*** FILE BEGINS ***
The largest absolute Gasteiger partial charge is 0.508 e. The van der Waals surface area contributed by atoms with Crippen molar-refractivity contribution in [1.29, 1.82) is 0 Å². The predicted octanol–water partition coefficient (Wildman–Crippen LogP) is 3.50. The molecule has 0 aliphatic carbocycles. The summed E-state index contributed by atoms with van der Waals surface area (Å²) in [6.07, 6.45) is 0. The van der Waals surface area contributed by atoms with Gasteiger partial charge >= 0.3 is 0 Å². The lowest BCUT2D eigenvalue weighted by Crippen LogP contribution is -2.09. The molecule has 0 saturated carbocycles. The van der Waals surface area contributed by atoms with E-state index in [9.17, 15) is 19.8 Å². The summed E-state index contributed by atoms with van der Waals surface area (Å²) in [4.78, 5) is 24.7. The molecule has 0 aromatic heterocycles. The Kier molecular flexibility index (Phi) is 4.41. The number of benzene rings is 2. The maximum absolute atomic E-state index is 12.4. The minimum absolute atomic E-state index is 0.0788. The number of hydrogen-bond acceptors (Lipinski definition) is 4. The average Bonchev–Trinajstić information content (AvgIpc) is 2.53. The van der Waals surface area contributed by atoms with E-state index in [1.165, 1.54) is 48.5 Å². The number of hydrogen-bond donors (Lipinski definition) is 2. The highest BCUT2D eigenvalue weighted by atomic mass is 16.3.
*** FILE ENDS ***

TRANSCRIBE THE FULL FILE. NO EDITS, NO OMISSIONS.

The largest absolute Gasteiger partial charge is 0.508 e. The van der Waals surface area contributed by atoms with Crippen molar-refractivity contribution in [1.29, 1.82) is 0 Å². The predicted octanol–water partition coefficient (Wildman–Crippen LogP) is 3.50. The molecule has 0 aliphatic carbocycles. The summed E-state index contributed by atoms with van der Waals surface area (Å²) in [6.07, 6.45) is 0. The van der Waals surface area contributed by atoms with Gasteiger partial charge >= 0.3 is 0 Å². The lowest BCUT2D eigenvalue weighted by Crippen LogP contribution is -2.09. The molecule has 0 saturated carbocycles. The van der Waals surface area contributed by atoms with E-state index in [9.17, 15) is 19.8 Å². The summed E-state index contributed by atoms with van der Waals surface area (Å²) in [4.78, 5) is 24.7. The molecule has 0 aromatic heterocycles. The Kier molecular flexibility index (Phi) is 4.41. The number of benzene rings is 2. The maximum absolute atomic E-state index is 12.4. The minimum absolute atomic E-state index is 0.0788. The number of hydrogen-bond acceptors (Lipinski definition) is 4. The average Bonchev–Trinajstić information content (AvgIpc) is 2.53. The van der Waals surface area contributed by atoms with E-state index in [1.165, 1.54) is 48.5 Å². The number of hydrogen-bond donors (Lipinski definition) is 2. The highest BCUT2D eigenvalue weighted by atomic mass is 16.3.